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  6. The next two in the trilogy are waiting for me in the new year. I enjoyed the second half of this one far more than the first part. I felt that in the second half we not only have a better concept of from where the balance in their relationship stems but greater insights into the little self-deceptions in which we all engage and how those impact our friendships. Those reflections formed a very personal connection for me with the text.

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    • I, too, found myself more engaged during the second half of the novel. I don’t know if you had a “friend” as Diane and I discussed briefly above, who really was more of an enemy, but that effected a lot of my reading in the beginning. I couldn’t quite free myself of those memories. But, once the girls were beyond ten years of age, and starting in romantic relationships as well as more complex relationships with each other, I found more personal connections to them.

      p.s. I tried to leave a comment at your place today, and could find no place to do so. I’ll try again, of course. Miss you. xo

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  7. Read em all now! I got completely absorbed and read solidly throughout December, but now I have a bit of perspective and can think more critically about them. It’s a remarkable study of friendship but it has to be said neither Lila or Elena are particularly pleasant characters. Of course, I will be reading the fourth book but we have to wait until September 2015.

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    • Somehow, I’m not surprised to hear you say that neither Lila nor Elena are particularly pleasant. I can see manipulative tendencies on both of their parts, and I haven’t even begun Book Two. I’m itching to start, though, and may abandon waiting for it to come into our library and just download it on my kindle. Isn’t is frustrating to wait for an author’s book to come out?! That happens with me and Haruki Murakami all the time!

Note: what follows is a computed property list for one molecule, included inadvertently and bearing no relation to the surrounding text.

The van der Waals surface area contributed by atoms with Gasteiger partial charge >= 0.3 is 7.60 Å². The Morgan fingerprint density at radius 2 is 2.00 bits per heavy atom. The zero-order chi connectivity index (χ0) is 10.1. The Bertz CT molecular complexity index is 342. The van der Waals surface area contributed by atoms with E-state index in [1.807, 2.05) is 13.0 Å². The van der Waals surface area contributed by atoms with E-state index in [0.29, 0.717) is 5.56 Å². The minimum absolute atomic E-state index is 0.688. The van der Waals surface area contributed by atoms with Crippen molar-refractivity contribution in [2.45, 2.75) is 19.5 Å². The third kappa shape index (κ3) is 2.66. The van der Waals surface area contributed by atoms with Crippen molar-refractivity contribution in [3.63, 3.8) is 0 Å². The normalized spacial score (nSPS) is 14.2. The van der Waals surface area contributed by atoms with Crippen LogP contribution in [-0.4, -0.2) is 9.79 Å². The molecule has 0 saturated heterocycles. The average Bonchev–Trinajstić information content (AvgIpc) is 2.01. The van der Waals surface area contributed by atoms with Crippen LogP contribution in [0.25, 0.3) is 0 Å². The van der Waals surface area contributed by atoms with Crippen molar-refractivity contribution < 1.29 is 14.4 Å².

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  8. I just layed this novel aside and moved on to an other…oh well!! now after reading your review I want to pick it back up. I will eventually, I bought the three.
    I can emphazise with both characters, I have such a friend. We both wanted to make a life in the United States and it happend! today we live in different States yet things between us did not turn out quite as we tbought. This was what attracted me to these three novels. Why I put it aside? I do not know, my mood at the time.

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    • I wasn’t sure why I put it aside, either. Now I’m compelled to see all that Ferrante has to say about friendships, family, and Naples. I wonder if most of us have had such a “friend”…one to whom we’re driven, even though we’ve been wounded, at the same time,.

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  9. Pingback: Books Read in 2014 | Dolce Bellezza

  10. I saved this to be my first read of 2015 and at first I was disappointed – it was nothing like I thought it would be. But I’m glad I kept reading. I’m going to let my thoughts settle in about it and write a post soon.

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    • I had to give this a second try, too. The first time I picked it up, read 20 pages, and couldn’t get farther. i’m not sure why that happens, because now I’m so eager to begin Volume 3! Looking forward to your thoughts, Lu.